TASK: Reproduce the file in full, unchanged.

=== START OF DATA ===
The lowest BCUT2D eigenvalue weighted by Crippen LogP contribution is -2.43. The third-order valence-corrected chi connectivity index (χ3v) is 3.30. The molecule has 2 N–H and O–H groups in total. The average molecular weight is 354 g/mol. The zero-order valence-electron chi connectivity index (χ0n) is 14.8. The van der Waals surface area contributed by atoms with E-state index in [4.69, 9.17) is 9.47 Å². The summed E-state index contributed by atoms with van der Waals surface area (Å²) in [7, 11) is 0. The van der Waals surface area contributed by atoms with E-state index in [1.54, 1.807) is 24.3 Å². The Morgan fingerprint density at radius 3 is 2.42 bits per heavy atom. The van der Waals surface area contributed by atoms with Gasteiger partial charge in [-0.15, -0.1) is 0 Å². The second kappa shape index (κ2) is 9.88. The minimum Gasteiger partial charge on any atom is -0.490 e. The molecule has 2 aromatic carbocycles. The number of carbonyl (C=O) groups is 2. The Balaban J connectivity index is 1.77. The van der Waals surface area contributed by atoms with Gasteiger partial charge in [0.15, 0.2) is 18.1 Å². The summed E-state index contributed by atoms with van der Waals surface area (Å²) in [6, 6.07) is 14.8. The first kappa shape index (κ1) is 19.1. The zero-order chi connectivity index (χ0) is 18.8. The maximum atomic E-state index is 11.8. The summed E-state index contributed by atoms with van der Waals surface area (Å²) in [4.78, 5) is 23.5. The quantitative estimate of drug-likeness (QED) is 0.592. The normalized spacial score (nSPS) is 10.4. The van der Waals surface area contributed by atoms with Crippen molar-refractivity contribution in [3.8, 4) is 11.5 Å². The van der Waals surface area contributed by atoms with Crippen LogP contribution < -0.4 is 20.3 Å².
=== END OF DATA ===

The lowest BCUT2D eigenvalue weighted by Crippen LogP contribution is -2.43. The third-order valence-corrected chi connectivity index (χ3v) is 3.30. The molecule has 2 N–H and O–H groups in total. The average molecular weight is 354 g/mol. The zero-order valence-electron chi connectivity index (χ0n) is 14.8. The van der Waals surface area contributed by atoms with E-state index in [4.69, 9.17) is 9.47 Å². The summed E-state index contributed by atoms with van der Waals surface area (Å²) in [7, 11) is 0. The van der Waals surface area contributed by atoms with E-state index in [1.54, 1.807) is 24.3 Å². The Morgan fingerprint density at radius 3 is 2.42 bits per heavy atom. The van der Waals surface area contributed by atoms with Gasteiger partial charge in [-0.15, -0.1) is 0 Å². The second kappa shape index (κ2) is 9.88. The minimum Gasteiger partial charge on any atom is -0.490 e. The molecule has 2 aromatic carbocycles. The number of carbonyl (C=O) groups is 2. The Balaban J connectivity index is 1.77. The van der Waals surface area contributed by atoms with Gasteiger partial charge in [0.15, 0.2) is 18.1 Å². The summed E-state index contributed by atoms with van der Waals surface area (Å²) in [6, 6.07) is 14.8. The first kappa shape index (κ1) is 19.1. The zero-order chi connectivity index (χ0) is 18.8. The maximum atomic E-state index is 11.8. The summed E-state index contributed by atoms with van der Waals surface area (Å²) in [4.78, 5) is 23.5. The quantitative estimate of drug-likeness (QED) is 0.592. The normalized spacial score (nSPS) is 10.4. The van der Waals surface area contributed by atoms with Crippen molar-refractivity contribution in [3.8, 4) is 11.5 Å². The van der Waals surface area contributed by atoms with Crippen LogP contribution < -0.4 is 20.3 Å².